So Valentine’s Day is on Saturday.
Naturally, I’m overly eager to talk all about romance novels. You know me: I love a good romance novel.
In order to beef up my extensive TBR list of romance novels, I’m using today’s Monday Question (on Tuesday) to ask you guys a simple query: What’s your favorite love story? Read more
Today’s kind of a lazy post, but it’s relevant.
Many critics, and even A.S. Byatt herself, have acknowledged Possession is a response to John Fowles’ 1969 novel, The French Lieutenant’s Woman.
So before we jump into Possession, I thought it might be worthwhile to revisit The French Lieutenant’s Woman, the story that provoked A.S. Byatt to write her novel in the first place.
The French Lieutenant’s Woman currently sits at #27 in my rankings of the first 68 books I’ve read from the Time list. Before I read the novel, I thought I wouldn’t like it—thinking of it as a Victorian romance. And it is partly that, but to dismiss it that easily does a great disservice to John Fowles. The man was excellent at his craft.
So instead of me babbling on and on about a book I read nearly three years ago, I thought I’d just repost that review here today. It’s been awhile, so just reading this review again reminded me of why I enjoyed The French Lieutenant’s Woman so much.
And, hopefully, Possession will prove to be as interesting.
The title of today’s post sounds a little like you guys should be expect an exorcism on the blog soon. But let’s hope things don’t get that dramatic.
Possession is a “romance” novel between two Victorian poets! How fabulous!
That’s what I get with A.S. Byatt’s Possession, my next novel from the list. But, really, there’s much more to it than that.
The novel was written as a response to John Fowles’ The French Lieutenant’s Woman, a novel I reviewed back in August 2011.
So here are a few facts about Possession and its author, A.S. Byatt:
It’s rerun week at 101 Books! Today’s post originally appeared on August 1, 2011. 101 Books will return live on Monday July 9.
Here’s the situation: You’ve got a book with a questionable cover—nothing dirty. You’re just a little self-conscious about this book’s cover when you carry it in public.
Maybe you’re a guy who likes Danielle Steel novels. Or maybe you’re a girl who enjoys the occasional foray into Fabio-inspired grocery store romance novels. Hey, whatever floats your boat, right?
But if you want to take the book out on your lunch break, you might be a little leery of letting fellow diners know about your Fabio obsession.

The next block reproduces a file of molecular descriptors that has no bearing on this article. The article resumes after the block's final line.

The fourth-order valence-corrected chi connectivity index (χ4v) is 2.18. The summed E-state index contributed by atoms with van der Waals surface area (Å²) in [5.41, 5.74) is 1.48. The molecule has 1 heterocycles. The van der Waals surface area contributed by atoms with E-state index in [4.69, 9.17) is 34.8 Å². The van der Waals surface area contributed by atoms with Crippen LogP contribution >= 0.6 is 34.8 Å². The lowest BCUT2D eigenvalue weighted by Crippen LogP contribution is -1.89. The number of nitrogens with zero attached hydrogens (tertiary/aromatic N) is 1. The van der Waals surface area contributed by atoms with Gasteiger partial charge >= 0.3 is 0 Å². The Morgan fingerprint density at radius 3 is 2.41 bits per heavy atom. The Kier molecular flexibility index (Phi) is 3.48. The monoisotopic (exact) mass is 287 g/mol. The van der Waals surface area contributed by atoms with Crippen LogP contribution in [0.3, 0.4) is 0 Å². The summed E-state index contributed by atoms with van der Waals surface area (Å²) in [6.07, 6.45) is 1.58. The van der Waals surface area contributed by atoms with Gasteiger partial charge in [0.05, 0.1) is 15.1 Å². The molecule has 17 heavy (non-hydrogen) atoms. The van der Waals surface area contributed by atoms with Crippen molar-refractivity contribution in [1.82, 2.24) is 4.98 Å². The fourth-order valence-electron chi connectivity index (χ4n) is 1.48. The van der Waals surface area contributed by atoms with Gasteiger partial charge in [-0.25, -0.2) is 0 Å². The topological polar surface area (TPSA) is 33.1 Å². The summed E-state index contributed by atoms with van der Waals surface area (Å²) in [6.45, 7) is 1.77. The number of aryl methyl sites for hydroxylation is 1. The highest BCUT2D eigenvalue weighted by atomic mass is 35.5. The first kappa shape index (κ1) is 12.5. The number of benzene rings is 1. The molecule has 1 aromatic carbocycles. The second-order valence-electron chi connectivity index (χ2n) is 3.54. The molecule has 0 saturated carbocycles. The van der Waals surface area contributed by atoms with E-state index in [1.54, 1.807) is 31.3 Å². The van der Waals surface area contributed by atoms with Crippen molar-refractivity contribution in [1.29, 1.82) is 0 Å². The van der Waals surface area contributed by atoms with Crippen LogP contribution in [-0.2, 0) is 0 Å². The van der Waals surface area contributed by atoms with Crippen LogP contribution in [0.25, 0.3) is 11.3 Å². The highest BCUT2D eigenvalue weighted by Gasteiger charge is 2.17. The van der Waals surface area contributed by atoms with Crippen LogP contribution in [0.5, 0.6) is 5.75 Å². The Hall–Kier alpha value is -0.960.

If you’ll remember from earlier this year, I encountered this whole carrying an “embarrassing”-book-in-public issue while reading a Judy Blume book. Now, I’m facing it to a slighter degree with The French Lieutenant’s Woman.
So, using The French Lieutenant’s Woman as an example, I’ve come up with a few book carrying techniques that may or may not help you work around this problem.
The Confident Carry
With this approach, you are taking on the world. You’re saying, “I know you see the barechested woman with flowing hair on this cover, and I don’t care.” If you’re bold enough and confident enough in your reading selections to use this technique, then pat yourself on the back. You’ll go far in life.
I really wanted to dislike this novel.
The title. The cover. My mistaken thought that it was an oozing, touchy-feely-beat-me-over-the-head-so-I-don’t-have-to-read-this love story. All of this factored into my preconceived notions about The French Lieutenant’s Woman.
Forgive me. I was wrong.
Does The French Lieutenant’s Woman have romantic elements? Yes. It is a love story? Partially, in a twisted kind of way. But to paint this novel with a broad brush like that is doing John Fowles a disservice.
How much did I enjoy this novel? Well, let me tell you all about it.
In the almost full year that I’ve been writing this blog and reading these books, I’ve read some incredibly insightful stuff.
But this passage from John Fowles in The French Lieutenant’s Woman may take the proverbial cake. Fowles, the narrator, is talking about two servants who are in love and from cultures that couldn’t be more different: